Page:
Summary of symptoms in Addisne's disease:

Fatigue in addison's disease
Fatigue is a symptom of the disease Photo source: Getty Images
  • general fatigue
  • low blood pressure, ie hypotension
  • weight loss
  • hyperpigmentation of the skin, face, skin folds, palms, breast area
  • graphite spots on the mucosa in the oral cavity
  • thirst
  • increased appetite for salty
  • stomach ache
  • diarrhea, for increased levels of potassium in the blood
  • heart rhythm problems cause excessive levels of potassium in the blood
  • mental disorders
  • joint and muscle pain
  • dizziness and a feeling of instability

In Addison's disease, a critical deficiency of hormones can occur, which is typically manifested by an Addison's crisis, which may also be referred to as an adrenocortical crisis. It is a condition that can endanger a person's life. The crisis manifests itself as follows:

  • weakness
  • apatiou
  • confusion
  • fever
  • fluid loss to dehydration
  • hypotension
  • tachycardia, increased pulse
  • in the blood it is proved, for example:
    • hyperkalaemia - increased potassium levels
    • hyponatraemia - decreased sodium levels
    • hypoglycaemia - low sugar
  • nausea, ie the feeling of vomiting to vomiting
  • excessive taste of salty


Diagnosis is based on the evaluation of clinical symptoms. Such as fatigue, weakness, nausea, loss of appetite, weight loss or abdominal pain. In addition, an increased appetite for salty and, of course, the presence of hyperpigmentation. Blood laboratory tests are used to confirm the diagnosis.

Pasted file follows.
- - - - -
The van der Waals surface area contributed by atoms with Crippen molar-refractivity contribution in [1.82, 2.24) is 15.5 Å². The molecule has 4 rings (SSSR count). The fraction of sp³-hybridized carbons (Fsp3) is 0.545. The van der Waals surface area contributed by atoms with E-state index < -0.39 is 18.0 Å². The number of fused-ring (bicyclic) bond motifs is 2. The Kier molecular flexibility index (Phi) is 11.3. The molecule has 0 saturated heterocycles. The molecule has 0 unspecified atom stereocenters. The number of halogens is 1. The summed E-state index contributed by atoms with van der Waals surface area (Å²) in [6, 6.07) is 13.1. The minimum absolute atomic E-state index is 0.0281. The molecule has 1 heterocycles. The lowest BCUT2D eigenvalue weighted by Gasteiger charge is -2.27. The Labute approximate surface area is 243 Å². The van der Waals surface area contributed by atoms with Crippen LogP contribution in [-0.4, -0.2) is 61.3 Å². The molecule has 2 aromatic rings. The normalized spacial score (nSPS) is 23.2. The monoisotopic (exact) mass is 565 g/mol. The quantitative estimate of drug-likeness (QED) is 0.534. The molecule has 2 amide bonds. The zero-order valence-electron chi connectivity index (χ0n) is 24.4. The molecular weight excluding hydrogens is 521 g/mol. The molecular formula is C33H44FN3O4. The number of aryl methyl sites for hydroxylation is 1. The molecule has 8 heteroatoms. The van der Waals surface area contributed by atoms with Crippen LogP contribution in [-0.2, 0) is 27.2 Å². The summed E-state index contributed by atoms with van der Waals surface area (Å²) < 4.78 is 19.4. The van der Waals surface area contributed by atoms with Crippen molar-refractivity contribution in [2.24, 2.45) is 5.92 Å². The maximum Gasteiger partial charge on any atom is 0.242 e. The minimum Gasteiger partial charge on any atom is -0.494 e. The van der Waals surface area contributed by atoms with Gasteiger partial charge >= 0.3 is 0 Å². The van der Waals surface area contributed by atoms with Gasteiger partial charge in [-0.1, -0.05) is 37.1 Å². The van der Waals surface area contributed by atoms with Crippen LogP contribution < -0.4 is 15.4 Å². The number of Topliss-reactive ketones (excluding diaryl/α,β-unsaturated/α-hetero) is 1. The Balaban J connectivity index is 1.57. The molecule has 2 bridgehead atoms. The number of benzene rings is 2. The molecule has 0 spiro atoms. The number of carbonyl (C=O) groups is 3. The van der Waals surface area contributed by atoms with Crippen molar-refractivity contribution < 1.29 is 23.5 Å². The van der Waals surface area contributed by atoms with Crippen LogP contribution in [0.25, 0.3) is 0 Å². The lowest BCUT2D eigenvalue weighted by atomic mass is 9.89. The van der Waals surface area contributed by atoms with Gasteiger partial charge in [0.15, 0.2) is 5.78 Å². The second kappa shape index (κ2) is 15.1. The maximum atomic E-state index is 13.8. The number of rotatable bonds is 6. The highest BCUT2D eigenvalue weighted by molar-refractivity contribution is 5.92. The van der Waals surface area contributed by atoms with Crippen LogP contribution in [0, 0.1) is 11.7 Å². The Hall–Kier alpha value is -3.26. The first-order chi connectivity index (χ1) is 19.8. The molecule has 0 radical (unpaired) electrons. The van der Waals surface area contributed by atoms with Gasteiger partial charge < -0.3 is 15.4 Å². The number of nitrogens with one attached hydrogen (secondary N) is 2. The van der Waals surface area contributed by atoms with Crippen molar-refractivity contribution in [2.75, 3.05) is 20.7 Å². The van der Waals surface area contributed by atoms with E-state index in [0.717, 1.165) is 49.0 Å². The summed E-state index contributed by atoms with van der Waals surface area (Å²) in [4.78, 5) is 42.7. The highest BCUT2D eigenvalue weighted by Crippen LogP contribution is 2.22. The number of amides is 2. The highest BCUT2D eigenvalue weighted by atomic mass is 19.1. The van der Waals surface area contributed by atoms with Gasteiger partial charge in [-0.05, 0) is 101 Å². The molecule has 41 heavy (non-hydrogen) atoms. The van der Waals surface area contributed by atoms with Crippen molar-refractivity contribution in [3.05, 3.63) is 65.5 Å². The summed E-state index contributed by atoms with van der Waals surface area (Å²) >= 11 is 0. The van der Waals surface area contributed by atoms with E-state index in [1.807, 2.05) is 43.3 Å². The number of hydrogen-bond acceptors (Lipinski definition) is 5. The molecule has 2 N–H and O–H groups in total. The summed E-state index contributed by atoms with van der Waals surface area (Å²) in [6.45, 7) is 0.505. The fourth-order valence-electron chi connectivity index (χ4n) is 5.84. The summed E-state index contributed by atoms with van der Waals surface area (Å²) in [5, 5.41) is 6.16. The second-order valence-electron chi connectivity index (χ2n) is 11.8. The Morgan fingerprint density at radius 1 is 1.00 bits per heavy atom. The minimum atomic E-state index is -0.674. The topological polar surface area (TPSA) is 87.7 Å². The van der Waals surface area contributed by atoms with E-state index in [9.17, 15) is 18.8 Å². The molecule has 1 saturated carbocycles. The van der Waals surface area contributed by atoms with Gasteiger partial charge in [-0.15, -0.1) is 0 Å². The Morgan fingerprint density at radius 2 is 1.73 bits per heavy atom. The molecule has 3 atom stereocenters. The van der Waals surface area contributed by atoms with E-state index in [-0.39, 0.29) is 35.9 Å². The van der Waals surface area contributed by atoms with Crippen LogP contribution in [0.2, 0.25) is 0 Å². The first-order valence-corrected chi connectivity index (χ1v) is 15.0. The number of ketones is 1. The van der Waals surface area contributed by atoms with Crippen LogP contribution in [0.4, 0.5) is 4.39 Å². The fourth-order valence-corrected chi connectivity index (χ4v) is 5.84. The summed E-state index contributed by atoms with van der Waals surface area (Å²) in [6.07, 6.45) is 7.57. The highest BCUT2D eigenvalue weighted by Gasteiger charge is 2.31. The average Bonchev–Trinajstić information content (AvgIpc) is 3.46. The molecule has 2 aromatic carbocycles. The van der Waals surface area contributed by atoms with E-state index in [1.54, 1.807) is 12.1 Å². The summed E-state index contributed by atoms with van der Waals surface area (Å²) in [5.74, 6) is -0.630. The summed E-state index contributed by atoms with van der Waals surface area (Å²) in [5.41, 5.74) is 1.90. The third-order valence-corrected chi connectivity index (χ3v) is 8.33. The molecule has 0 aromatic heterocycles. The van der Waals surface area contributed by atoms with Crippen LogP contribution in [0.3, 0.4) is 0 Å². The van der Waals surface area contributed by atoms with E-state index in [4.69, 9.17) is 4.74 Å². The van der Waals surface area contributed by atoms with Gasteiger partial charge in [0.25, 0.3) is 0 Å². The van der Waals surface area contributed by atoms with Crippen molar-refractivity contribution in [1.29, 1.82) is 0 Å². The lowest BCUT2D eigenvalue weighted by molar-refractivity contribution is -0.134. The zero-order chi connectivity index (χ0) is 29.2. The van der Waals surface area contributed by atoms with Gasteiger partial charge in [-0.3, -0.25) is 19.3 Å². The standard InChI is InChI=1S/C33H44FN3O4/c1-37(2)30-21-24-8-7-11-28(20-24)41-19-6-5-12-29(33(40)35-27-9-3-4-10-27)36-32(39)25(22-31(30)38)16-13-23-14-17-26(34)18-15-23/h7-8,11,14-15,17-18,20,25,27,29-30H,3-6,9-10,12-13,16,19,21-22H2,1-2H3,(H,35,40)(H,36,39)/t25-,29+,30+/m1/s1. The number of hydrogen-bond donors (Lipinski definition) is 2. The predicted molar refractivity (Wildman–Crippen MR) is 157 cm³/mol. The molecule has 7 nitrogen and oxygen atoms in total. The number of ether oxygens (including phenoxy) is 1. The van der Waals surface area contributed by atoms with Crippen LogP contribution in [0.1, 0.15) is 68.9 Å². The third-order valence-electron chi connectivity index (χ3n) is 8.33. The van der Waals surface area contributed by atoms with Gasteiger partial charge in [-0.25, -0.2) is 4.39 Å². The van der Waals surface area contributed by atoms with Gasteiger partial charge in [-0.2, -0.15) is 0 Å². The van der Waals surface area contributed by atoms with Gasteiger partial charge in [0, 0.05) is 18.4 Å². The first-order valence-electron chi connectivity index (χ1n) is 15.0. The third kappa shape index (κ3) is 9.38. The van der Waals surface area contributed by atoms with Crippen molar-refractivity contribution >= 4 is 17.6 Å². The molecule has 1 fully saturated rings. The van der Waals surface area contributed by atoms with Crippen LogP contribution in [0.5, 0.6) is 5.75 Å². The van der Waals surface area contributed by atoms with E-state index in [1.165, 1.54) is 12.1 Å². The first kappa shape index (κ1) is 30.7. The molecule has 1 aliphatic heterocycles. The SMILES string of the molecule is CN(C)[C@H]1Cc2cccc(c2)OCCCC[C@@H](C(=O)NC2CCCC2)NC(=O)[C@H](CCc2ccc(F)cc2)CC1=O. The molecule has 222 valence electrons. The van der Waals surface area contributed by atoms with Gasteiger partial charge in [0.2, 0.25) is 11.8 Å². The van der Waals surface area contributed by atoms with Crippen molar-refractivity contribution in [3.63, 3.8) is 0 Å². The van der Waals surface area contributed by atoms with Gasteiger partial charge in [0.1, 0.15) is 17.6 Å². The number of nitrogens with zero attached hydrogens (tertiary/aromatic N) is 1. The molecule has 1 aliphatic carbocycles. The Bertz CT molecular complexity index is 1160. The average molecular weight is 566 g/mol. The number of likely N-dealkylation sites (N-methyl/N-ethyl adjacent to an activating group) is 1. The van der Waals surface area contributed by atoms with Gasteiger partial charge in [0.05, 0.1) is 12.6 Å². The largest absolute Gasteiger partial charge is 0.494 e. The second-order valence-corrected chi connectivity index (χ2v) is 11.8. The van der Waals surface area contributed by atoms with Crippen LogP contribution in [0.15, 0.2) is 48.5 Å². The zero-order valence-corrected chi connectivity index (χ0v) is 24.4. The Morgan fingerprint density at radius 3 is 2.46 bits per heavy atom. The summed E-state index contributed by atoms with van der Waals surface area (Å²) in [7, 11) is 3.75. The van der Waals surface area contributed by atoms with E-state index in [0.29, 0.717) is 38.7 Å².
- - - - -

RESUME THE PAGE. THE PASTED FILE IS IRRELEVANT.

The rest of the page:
Glucometer and measurement of glycemia in addison's disease
Blood sugar levels are also assessed during diagnosis. Photo source: Getty Images

The level of hormones and ions (sodium, potassium) is assessed in the blood. Decreased levels of cortisol and aldosterone are detected. ACTH will be reduced for the central type. In the peripheral form, the level of ACTH is increased. Other parameters in the blood are then evaluated.

Decreased glucose or sodium levels are also present in Addison's disease. Conversely, potassium levels are elevated due to decreased aldosterone levels. In the autoimmune cause, the level of antibodies (against 21-hydroxylase is increased, up to 90 percent of those affected). 

CT of the abdominal cavity and  adrenal glands or magnetic resonance imaging (MRI) of the pituitary gland are also used in the examination. USG, ie ultrasononography of the adrenal glands, is helpful.